A Rough Trade, Mojo and FT Book of the Year
SHORTLISTED FOR THE PENDERYN MUSIC BOOK PRIZE
Roots, Radicals and Rockers: How Skiffle Changed the World is the first book to explore this phenomenon in depth – a meticulously researched and joyous account that explains how skiffle sparked a revolution that shaped pop music as we have come to know it.
It’s a story of jazz pilgrims and blues blowers, Teddy Boys and beatnik girls, coffee-bar bohemians and refugees from the McCarthyite witch-hunts. Billy traces how the guitar came to the forefront of music in the UK and led directly to the British Invasion of the US charts in the 1960s.
Emerging from the trad-jazz clubs of the early ’50s, skiffle was adopted by kids who growing up during the dreary, post-war rationing years. These were Britain’s first teenagers, looking for a music of their own in a pop culture dominated by crooners and mediated by a stuffy BBC. Lonnie Donegan hit the charts in 1956 with a version of ‘Rock Island Line’ and soon sales of guitars rocketed from 5,000 to 250,000 a year.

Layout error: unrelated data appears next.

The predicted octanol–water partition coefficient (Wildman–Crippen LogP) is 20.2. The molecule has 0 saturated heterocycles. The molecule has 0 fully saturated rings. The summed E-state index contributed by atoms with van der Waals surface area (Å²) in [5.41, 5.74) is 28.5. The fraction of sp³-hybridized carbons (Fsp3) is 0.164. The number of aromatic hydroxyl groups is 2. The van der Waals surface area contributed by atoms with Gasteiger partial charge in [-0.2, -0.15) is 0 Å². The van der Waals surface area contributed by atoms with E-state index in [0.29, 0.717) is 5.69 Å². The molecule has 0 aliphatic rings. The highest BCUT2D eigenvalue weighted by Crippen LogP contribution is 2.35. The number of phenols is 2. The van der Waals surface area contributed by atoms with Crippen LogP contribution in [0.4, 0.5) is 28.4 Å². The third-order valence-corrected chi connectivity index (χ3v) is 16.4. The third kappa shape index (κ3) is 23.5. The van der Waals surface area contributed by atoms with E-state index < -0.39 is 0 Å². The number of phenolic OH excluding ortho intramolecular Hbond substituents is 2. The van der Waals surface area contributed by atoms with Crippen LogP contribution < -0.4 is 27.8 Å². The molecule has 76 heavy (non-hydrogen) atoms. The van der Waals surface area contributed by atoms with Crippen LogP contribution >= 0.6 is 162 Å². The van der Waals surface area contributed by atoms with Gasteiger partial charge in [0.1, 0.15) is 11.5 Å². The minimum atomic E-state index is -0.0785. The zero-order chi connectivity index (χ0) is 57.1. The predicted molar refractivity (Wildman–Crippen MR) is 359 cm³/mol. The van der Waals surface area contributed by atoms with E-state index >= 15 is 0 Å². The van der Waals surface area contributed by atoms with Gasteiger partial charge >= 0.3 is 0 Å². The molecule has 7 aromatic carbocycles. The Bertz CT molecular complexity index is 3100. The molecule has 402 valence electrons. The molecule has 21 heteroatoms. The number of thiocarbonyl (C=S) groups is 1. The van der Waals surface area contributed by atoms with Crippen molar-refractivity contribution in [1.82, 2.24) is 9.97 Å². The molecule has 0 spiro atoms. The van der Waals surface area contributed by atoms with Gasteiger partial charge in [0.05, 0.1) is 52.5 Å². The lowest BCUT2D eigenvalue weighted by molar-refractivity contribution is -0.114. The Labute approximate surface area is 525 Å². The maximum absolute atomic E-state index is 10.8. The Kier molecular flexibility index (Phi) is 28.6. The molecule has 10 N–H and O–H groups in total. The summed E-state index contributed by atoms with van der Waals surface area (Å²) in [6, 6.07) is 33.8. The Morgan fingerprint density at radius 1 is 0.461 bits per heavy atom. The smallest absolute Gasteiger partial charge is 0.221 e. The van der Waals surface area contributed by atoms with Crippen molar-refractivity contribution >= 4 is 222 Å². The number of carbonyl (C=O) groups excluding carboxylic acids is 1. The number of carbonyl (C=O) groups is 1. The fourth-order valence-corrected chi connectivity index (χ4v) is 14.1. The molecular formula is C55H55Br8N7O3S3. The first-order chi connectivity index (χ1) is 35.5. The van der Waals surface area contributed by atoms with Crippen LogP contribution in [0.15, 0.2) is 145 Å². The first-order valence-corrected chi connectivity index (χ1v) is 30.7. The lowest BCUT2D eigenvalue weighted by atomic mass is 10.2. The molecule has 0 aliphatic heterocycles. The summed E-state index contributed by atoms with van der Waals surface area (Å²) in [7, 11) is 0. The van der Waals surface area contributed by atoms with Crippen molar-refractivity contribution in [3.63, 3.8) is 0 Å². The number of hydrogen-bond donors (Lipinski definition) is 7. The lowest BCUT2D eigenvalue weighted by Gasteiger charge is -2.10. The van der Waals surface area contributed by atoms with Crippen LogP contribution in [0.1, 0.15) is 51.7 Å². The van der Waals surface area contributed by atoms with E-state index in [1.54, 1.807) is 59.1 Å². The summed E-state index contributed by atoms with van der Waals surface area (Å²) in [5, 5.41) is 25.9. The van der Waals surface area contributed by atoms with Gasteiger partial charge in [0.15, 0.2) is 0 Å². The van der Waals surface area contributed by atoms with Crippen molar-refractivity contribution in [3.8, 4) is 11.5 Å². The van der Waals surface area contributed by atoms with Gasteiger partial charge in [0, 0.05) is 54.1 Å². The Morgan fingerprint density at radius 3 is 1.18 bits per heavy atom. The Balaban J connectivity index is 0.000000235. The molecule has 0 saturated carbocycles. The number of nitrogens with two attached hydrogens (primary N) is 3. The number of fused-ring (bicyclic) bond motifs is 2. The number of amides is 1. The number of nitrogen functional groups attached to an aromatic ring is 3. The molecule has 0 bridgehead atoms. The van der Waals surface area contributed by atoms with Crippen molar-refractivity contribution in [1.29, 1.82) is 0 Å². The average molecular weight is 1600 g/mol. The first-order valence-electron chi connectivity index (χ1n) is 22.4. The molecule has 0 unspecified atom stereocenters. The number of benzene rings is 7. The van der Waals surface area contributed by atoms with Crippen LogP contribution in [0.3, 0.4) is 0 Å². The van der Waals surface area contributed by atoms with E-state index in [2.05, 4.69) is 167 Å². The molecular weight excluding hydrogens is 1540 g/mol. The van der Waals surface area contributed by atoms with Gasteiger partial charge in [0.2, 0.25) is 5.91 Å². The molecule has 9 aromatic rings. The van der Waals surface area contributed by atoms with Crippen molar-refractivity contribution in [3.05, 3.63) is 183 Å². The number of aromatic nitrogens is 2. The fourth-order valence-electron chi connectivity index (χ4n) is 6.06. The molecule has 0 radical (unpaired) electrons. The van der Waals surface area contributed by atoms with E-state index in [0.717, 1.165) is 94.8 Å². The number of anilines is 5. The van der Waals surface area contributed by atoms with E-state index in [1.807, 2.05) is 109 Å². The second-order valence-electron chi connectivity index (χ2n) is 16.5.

Like punk rock that would flourish two decades later, skiffle was a do-it-yourself music. All you needed were three guitar chords and you could form a group, with mates playing tea-chest bass and washboard as a rhythm section.
‘With music acting as a centrepiece, Bragg adroitly links the changes in films, politics, television and teenage life as he proceeds […] Impressive and puts one ‘in-the-room’ throughout’ – 4**** Mojo
‘Roots, Radicals and Rockers is full of fascinating digressions but it also traces the grand sweep of an unfurling counterculture, from its politics to its music. With an archivist’s sense of mission, a musician’s knowledge and a fan’s joy, Bragg performs a real national service: illuminating a moment all too easily lost.’ – Sunday Times
‘Essential library addition for anybody interested in the roots of where we are today, and a brilliant read to boot.’ – fRoots Magazine